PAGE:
FRAMINGHAM (10/03/2003) - Losing a client is one of the costliest mistakes a law firm can make. So a growing number of them are using extranets as a collaborative tool to offer their best clients the best service and keep them in the fold.
This is a big change in the world of law firms, which have tended to be low-tech and secretive. But now legal staffs and clients that are dispersed across the U.S. and overseas can work together by accessing documents on extranet-based knowledge management systems. Such extranets give clients a window into billing, transactions, calendaring, depositions and pleadings, for example.
Sutherland Asbill & Brennan LLP, an Atlanta-based firm with 350 lawyers, has built about 60 extranets, or data rooms, for 10 major corporations. "We just get so much enhanced value from the relationship with our clients' that Sutherland doesn't charge them for setting up and maintaining the extranet," says Kim Perret, director of marketing and communications. The firm saves money, too, because it doesn't have to rent space to store boxes of documents or bear the expense of sending people to oversee a document review or due diligence. There are also savings in travel costs, travel time and meals.
Now, a client traveling in a remote country needs only his laptop to view a document. "When he sends an e-mail that says, 'Love that extranet!' it's priceless," Perret says.
Big clients today want to be more involved in their cases than ever before. At the same time, cases are becoming more complex and require teams of lawyers from multiple disciplines, from intellectual property to litigation.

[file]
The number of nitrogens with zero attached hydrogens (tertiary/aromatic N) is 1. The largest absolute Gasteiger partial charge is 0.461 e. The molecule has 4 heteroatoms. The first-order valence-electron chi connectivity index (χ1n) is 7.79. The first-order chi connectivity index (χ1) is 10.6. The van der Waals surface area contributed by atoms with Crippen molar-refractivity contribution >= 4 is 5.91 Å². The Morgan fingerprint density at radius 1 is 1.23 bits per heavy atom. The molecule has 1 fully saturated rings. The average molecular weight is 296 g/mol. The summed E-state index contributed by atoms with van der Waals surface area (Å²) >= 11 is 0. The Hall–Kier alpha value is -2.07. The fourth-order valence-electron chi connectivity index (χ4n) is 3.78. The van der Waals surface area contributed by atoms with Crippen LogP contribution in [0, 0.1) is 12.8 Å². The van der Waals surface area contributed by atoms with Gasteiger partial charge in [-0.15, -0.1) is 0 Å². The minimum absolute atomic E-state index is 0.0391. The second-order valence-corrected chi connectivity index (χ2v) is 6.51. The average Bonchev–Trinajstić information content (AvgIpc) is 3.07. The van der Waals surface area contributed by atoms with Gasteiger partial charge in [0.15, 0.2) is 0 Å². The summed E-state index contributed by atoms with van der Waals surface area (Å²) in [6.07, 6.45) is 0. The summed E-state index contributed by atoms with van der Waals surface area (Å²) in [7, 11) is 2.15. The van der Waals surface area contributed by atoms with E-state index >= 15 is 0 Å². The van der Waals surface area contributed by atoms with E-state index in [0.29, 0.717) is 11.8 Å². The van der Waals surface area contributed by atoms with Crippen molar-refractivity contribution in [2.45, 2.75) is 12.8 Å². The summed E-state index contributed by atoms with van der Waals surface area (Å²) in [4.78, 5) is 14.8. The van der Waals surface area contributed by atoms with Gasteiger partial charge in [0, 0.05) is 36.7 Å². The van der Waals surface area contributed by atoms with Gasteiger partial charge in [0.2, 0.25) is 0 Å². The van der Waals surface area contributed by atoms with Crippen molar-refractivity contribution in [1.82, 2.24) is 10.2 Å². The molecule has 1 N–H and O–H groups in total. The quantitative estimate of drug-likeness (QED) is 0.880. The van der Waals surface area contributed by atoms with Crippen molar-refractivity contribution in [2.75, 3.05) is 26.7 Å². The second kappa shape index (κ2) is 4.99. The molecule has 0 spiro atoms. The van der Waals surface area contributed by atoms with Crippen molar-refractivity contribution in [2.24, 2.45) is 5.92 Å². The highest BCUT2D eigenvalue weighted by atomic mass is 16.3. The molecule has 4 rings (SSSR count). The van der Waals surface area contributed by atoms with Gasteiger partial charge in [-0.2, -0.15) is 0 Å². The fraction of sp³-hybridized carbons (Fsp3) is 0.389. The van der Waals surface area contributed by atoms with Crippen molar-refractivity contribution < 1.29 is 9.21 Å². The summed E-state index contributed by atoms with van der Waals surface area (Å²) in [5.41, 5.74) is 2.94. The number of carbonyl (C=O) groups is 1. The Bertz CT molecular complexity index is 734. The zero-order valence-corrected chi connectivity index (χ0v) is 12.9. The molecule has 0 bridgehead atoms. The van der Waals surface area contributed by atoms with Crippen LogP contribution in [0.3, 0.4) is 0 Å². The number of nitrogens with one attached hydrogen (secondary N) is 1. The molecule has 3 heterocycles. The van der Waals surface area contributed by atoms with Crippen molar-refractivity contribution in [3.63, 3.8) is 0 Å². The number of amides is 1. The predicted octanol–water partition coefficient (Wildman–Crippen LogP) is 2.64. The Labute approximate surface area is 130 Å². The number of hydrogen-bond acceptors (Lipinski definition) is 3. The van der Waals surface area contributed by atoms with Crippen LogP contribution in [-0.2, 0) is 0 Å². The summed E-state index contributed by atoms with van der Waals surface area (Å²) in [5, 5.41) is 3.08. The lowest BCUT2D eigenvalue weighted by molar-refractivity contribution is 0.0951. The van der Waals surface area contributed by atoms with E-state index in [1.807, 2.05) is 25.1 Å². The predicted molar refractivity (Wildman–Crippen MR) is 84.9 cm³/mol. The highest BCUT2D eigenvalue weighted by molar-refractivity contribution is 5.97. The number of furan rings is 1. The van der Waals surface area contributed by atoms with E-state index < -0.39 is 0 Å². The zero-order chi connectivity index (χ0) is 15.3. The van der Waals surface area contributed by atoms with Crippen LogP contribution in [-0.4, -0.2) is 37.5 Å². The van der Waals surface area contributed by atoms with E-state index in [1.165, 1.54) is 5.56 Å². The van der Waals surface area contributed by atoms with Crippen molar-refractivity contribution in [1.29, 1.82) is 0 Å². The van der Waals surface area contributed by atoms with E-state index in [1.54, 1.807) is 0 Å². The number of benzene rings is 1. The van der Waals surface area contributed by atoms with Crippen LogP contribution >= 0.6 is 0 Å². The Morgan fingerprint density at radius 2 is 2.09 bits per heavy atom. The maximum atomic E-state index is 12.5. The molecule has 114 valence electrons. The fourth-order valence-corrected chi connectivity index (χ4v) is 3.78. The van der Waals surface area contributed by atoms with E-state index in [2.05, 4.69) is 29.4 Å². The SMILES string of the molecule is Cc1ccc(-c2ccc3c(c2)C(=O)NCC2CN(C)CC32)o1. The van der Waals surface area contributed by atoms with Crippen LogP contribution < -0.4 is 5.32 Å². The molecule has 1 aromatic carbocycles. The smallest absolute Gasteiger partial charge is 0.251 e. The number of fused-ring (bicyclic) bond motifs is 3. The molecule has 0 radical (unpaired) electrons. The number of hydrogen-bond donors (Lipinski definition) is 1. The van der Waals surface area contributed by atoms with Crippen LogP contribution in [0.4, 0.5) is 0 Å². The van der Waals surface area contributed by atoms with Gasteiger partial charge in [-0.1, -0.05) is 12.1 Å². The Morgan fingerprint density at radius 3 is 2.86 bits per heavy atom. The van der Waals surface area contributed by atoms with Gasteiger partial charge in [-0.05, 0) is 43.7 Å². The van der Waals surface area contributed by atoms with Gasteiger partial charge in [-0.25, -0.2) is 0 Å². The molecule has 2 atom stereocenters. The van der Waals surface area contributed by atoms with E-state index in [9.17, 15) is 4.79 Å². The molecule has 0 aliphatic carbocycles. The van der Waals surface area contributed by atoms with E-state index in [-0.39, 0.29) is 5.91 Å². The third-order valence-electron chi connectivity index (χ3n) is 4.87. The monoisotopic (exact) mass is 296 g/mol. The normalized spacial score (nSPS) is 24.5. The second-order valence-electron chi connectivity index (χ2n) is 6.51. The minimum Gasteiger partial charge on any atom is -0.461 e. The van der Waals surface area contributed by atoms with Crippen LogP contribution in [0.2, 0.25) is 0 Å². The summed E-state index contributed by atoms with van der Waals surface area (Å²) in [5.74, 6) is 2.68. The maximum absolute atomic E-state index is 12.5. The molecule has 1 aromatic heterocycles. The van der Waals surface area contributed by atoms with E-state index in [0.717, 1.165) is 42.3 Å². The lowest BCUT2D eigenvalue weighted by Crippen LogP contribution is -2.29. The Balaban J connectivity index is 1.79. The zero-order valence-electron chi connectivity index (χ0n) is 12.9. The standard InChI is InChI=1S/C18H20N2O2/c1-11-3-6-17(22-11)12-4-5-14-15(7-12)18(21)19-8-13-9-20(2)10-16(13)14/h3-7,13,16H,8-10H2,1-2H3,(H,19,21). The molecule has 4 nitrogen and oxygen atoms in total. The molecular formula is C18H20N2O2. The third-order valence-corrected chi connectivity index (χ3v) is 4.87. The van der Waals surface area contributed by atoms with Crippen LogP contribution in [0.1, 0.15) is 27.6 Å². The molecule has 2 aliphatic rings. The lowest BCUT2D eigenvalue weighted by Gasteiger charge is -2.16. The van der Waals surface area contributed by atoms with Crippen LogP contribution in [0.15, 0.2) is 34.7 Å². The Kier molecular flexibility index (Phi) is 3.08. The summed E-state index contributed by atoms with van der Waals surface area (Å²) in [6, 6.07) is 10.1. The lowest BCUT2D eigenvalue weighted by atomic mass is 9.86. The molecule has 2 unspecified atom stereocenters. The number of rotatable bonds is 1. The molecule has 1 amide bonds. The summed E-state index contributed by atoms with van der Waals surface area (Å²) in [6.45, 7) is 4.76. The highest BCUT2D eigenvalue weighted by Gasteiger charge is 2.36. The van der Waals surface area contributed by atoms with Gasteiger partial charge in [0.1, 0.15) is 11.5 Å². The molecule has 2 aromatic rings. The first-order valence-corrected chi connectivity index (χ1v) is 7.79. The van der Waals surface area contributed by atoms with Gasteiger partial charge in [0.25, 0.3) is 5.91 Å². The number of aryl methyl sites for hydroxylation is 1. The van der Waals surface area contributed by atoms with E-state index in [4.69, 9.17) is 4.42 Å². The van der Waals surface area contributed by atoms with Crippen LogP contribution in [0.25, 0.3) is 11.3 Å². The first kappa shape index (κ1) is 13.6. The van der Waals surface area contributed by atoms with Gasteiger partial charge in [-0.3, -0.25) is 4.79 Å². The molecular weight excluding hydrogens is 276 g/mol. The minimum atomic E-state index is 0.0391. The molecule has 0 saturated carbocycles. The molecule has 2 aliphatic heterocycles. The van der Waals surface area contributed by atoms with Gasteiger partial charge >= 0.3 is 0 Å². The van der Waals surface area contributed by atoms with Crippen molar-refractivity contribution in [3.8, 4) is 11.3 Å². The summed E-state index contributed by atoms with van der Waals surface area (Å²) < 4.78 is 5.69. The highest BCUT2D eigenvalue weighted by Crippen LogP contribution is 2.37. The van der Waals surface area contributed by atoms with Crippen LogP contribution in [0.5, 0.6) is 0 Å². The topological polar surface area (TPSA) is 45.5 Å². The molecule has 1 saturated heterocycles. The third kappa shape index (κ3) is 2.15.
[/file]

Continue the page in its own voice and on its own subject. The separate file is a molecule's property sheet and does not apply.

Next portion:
"Firms that are more team-oriented are doing very well, and that plays to what clients are looking for," says Michael Rynowecer, president of BTI Consulting Group Inc. in Boston.
Extranets are especially helpful when people from the business side, such as the employee-benefits team or the chief financial officer, are involved in a merger or an acquisition. With extranets, there's no need to search through boxes of documents; information can be found using Boolean, keyword or text searches.
San Francisco-based Pillsbury Winthrop LLC set up an extranet for the Los Angeles Unified School District to share documents and manage specific cases. The extranet runs on FirmConnect from Hubbard One in Chicago and is tied into Pillsbury's billing, CRM and docketing systems, as well as its document management system.
The school district pays 29 law firms US$28 million in outside counsel fees for cases involving discrimination, civil rights, eminent domain and construction, says Harold Kwalwasser, former general counsel for the school district. It's a complex operation because of the amount of people, documents and correspondence involved. The value of extranets, he says, is that the district doesn't have to replicate the archived files; they can be copied onto CD-ROMs.
"We have one source to go to get literally thousands and thousands of documents," says Kwalwasser. "It's a very efficient system."
Who Owns It?